Focus on Population Health CDI
Generates ACO Shared Savings
By James P. Fee, MD, CCS, CCDS; Sonia Trepina, MPA; Jennifer Boles, CPC, CRC; and Joel Sparks, PMP
COST CONTAINMENT. IT’S a concept that accountable care
organizations (ACOs) cite frequently as they strive for shared
savings. This makes sense because expenditures drive cost
thresholds. If an ACO meets all quality benchmarks—and the
cost of caring for its attributed population is below that threshold in accordance with its minimum savings rate (MSR)—then
the ACO shares a defined percentage of the savings. Taking
steps to address cost outliers, reduce hospital admissions and
readmissions through preventive care, and prevent system
leakage for attributed patients should therefore theoretically
put the ACO on a path for financial success. So why do the majority of ACOs fail to realize shared savings payments?
To answer this question, an ACO must examine whether its
Timing is Important
costs make sense given the severity of its attributed patient
population. When costs remain high despite robust reduction
strategies, perhaps costs aren’t the problem. The real problem
could be the way in which providers document the patient
story. Costs typically correlate with chronic disease burden
and disease interactions. Does physician documentation por-
tray this risk? Oftentimes not. This is where population health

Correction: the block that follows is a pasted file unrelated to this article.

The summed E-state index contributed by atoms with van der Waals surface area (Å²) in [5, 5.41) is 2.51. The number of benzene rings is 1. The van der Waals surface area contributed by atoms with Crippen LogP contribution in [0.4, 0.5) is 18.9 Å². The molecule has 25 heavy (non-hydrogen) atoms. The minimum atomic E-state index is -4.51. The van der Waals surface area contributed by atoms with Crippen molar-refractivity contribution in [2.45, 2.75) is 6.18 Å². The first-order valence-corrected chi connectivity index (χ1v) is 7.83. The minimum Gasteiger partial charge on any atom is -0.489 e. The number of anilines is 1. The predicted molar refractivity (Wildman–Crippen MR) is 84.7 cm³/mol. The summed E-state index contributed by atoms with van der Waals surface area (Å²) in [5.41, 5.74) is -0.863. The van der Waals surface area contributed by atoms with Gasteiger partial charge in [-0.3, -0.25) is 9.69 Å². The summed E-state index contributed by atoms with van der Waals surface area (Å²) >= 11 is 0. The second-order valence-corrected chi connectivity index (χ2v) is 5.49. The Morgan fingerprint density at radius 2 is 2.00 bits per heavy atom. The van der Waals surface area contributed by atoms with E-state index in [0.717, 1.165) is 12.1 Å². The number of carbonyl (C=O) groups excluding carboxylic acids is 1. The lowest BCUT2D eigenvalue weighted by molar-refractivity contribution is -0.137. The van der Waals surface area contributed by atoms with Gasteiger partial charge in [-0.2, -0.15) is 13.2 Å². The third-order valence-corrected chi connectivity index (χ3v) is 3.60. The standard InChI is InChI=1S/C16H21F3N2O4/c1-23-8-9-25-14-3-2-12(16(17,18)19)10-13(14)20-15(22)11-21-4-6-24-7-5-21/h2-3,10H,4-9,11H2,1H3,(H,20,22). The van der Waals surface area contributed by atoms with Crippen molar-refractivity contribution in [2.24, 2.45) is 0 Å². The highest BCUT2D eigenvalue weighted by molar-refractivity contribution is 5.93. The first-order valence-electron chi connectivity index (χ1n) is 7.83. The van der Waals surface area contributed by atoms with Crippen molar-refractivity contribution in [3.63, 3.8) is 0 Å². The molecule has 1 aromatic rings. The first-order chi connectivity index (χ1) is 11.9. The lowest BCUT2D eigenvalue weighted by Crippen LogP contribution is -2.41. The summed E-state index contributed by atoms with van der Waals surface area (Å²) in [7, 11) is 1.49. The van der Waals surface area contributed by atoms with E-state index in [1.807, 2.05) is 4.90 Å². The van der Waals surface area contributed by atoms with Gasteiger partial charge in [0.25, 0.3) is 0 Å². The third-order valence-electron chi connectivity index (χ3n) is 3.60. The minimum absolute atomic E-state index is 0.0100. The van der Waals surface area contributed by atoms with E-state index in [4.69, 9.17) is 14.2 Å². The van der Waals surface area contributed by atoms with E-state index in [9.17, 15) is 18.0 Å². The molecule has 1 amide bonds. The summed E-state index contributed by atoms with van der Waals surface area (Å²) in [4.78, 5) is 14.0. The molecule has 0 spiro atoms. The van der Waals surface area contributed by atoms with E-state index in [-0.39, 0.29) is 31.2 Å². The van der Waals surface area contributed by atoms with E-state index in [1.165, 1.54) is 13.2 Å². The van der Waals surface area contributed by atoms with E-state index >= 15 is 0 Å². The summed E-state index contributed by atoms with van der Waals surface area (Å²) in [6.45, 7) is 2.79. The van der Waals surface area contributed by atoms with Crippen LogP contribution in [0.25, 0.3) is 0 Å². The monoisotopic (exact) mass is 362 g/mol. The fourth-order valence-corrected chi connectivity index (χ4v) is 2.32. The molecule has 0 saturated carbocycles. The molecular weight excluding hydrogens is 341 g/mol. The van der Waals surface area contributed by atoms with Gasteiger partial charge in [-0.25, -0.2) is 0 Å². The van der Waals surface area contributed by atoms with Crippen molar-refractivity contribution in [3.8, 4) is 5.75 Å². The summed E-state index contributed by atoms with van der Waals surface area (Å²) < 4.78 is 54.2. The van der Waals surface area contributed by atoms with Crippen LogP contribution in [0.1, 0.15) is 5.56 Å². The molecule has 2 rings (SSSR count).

clinical documentation improvement (CDI) can help.
Unfortunately, many ACOs make the mistake of focusing exclusively on cost containment when their strategy should instead be twofold: Reduce costs and improve documentation,
thereby increasing the accuracy of expected population risk.
It’s easy to get derailed with costs because they’re a tangible
target for improvement. Another reason ACOs forget about
documentation is that they’re focused on all of the steps necessary to form the legal entity itself—forming a legal structure
to receive and distribute shared savings payments, considering tax status, raising capital for staffing and IT systems, and
more. It’s a huge undertaking, and inevitably something will
be overlooked. In most cases, that “something” is the documentation—even though it’s the single most important element that helps payers understand the complexity and morbidity of the population the ACO serves.
Best practice is to involve CDI from the beginning, and
ideally before an ACO is formed. This is because an ACO’s